- Tell someone – and ask for their help
What should you do if you see someone else being bullied?
- Be an ‘upstander’, not a ‘bystander’
What is a ‘bystander’?
- Someone who witnesses bullying, but doesn’t help. A bystander may participate in bullying by:
- Starting the bullying
- Encouraging the person who is bullying by laughing or giving them their attention
- Joining in on the bullying
- Staying silent and not offering support or reporting when bullying happens
What is an ‘upstander’?
- Someone who does something to prevent or reduce bullying. They may take different actions to help, including:
- Telling the bully to stop if it is safe to do so
- Helping the victim of bullying and showing them kindness
- Reminding the victim that you are their friend
- Reporting the bullying incident to a parent, teacher, or another adult who can help
What else can we do to prevent bullying in the classroom?
- Create classroom rules around bullying
- Be a friend
- Be kind, polite, and respectful to others
- Include everyone, make sure no one feels left out
The 3 Rs of Bullying
Use these activities in your classroom to help your students learn about bullying.
- Objective: To learn the three “Rs” of bullying: Recognize, Respond, Report
- Materials: Three Rs of Bullying – Resource handout, one of the books from Bullying Themed Books list, chart paper, marker, drawing paper, coloured pencils
Review Three Rs of Bullying – Resource
Choose from the attached list of Bullying Themed Books. For higher level, lengthier books, you may wish to choose chapters that best demonstrate the 3 Rs or develop further lessons to accompany a novel study unit.
As a class or in small groups, create a chart outlining the 3 Rs as they pertain to the story
- Recognize – note the bullying behaviour
- Respond – identify how the victim responded to the bullying behaviour.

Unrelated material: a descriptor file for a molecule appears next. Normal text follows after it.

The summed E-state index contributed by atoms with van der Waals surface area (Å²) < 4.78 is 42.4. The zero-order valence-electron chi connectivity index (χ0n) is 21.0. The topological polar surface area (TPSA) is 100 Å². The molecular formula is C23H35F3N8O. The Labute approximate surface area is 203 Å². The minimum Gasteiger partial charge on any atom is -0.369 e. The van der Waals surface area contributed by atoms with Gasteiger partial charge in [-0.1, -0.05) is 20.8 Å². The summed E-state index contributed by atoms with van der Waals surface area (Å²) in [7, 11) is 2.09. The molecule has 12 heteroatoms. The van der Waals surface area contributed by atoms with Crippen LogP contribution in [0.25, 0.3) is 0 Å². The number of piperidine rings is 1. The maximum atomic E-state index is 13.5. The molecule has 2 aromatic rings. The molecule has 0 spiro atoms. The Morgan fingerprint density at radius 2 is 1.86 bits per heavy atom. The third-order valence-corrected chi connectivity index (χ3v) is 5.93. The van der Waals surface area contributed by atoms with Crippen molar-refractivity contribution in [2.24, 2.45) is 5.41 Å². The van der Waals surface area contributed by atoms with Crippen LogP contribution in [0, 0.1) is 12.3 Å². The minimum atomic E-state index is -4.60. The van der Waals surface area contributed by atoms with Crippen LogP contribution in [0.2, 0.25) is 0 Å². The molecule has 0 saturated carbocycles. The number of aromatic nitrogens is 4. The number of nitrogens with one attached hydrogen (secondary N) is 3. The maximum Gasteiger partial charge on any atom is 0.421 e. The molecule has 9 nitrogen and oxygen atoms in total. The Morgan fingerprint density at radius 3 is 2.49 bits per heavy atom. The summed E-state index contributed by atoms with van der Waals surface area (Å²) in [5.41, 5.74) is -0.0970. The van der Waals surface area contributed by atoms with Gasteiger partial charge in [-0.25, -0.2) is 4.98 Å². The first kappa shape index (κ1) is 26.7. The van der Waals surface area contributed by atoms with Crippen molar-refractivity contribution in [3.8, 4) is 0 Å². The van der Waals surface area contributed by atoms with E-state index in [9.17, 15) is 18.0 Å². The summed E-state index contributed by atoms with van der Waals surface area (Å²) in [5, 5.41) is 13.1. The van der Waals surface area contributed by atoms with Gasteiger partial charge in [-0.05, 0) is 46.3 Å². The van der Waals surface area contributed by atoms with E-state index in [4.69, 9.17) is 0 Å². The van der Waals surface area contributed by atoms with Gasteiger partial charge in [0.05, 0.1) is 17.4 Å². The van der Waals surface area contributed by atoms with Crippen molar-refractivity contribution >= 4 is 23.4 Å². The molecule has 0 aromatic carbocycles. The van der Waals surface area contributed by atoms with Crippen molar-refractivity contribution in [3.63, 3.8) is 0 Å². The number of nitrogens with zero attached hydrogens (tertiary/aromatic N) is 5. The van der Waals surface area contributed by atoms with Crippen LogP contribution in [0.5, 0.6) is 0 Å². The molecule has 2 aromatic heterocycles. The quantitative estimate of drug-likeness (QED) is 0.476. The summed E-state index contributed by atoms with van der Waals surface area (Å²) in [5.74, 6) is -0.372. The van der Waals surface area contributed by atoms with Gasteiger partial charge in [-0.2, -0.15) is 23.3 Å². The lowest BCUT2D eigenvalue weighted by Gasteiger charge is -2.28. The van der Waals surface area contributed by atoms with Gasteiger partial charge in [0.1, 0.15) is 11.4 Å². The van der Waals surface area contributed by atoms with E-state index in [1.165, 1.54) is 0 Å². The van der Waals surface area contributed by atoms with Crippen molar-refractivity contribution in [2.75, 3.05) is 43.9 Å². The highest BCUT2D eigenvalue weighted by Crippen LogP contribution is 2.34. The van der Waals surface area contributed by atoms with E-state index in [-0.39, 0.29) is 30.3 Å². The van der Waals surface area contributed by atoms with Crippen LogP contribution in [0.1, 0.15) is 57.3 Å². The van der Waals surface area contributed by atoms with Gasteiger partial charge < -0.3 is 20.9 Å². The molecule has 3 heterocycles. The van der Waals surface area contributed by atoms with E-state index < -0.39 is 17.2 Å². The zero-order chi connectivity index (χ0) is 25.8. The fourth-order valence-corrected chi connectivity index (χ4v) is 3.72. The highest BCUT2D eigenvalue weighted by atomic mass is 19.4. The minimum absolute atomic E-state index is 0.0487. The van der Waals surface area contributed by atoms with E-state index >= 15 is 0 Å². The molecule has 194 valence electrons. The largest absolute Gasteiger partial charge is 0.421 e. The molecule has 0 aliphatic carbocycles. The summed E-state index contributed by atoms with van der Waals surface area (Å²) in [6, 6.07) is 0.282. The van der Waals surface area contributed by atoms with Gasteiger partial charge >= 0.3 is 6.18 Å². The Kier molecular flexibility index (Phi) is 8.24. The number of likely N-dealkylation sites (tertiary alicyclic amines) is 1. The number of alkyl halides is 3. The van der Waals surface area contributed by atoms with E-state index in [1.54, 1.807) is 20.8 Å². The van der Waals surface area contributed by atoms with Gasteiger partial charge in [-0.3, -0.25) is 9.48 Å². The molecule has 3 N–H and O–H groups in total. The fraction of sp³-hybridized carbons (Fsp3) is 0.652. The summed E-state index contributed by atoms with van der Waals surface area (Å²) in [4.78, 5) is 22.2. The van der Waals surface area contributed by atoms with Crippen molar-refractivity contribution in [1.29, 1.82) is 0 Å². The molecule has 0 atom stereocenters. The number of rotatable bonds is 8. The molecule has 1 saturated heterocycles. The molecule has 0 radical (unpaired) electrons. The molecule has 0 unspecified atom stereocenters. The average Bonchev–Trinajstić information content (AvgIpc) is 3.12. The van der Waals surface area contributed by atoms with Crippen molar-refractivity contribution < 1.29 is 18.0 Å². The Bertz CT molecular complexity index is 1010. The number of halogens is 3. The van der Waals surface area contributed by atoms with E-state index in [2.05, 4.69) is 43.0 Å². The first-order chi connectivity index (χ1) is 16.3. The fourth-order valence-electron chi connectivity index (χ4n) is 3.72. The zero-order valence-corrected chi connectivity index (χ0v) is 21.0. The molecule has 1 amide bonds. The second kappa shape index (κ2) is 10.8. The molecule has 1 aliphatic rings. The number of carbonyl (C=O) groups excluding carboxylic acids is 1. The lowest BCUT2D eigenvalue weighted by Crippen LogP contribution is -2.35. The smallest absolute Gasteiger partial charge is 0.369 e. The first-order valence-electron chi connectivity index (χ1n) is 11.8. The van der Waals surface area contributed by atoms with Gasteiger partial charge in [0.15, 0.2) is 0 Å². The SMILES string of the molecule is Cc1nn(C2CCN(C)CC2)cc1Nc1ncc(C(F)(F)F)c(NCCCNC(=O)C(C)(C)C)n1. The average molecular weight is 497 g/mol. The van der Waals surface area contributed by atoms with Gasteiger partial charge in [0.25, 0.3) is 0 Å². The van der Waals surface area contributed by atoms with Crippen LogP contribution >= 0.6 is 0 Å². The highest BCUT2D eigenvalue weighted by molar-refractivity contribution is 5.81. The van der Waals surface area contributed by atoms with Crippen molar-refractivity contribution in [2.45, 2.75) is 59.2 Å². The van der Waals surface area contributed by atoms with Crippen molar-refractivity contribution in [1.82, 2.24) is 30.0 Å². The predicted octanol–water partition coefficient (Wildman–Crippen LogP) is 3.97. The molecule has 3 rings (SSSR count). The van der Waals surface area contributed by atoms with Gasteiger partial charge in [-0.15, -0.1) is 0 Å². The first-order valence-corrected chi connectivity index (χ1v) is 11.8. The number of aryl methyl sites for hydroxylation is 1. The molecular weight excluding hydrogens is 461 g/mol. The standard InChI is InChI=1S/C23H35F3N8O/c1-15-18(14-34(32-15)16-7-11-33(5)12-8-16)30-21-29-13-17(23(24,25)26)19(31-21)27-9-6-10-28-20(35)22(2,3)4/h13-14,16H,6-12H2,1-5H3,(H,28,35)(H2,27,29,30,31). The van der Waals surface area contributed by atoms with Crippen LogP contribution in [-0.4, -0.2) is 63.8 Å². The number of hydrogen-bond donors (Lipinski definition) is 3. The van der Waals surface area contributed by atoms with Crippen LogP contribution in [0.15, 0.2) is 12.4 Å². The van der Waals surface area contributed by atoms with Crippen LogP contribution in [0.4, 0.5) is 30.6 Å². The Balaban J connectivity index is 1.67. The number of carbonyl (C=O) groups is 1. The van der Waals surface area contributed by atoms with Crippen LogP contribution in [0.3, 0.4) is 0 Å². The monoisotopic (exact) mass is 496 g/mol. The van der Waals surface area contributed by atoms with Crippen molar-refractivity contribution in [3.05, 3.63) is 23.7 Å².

- Report – determine if and how the victim or another character reported the bullying behaviour.
Follow up: Have students think about a strategy they might use to deal with a bully. They may write about or draw a picture of the strategy.
- Objective: To understand what bullying looks like including bullying scenarios and responses.
- Materials: one sock per student (plus one extra for the group if necessary for the scenario), assorted materials to decorate the sock (ie. googly eyes, fabric, string, pipe cleaner, markers, fabric glue, etc.), Bullying Scenario Handout
In groups of 3 or 4, students will come up with a bullying scenario. They should consider: who is doing the bullying? Who is being bullied? Is there a witness to the bullying, and are they an upstander a bystander? Is there anyone to report the bullying incident to? Students can use the Bullying Scenario Handout to plan their scenario.
Next, students will decide which of them will play each role in their bullying scenario. Then, they will create their own sock puppets using the socks provided and assorted art materials. Once the sock puppets have been created, students will have time to practice performing their scenario as a brief sock puppet skit. After they have had enough time to practice, students can perform their skits in front of the rest of the class.
After each skit, the rest of the class should be able to:
- Recognize the bullying behaviour
- Identify how the victim responded to the bullying behaviour. Identify how others in the scenario responded to the bullying behaviour.
- Determine if and how the victim or another character reported the bullying behaviour.
- Objective: To recognize positive, effective solutions to bullying situations vs. negative, ineffective solutions. To communicate effectively in pairs.
- Materials: Index Cards (one for each student)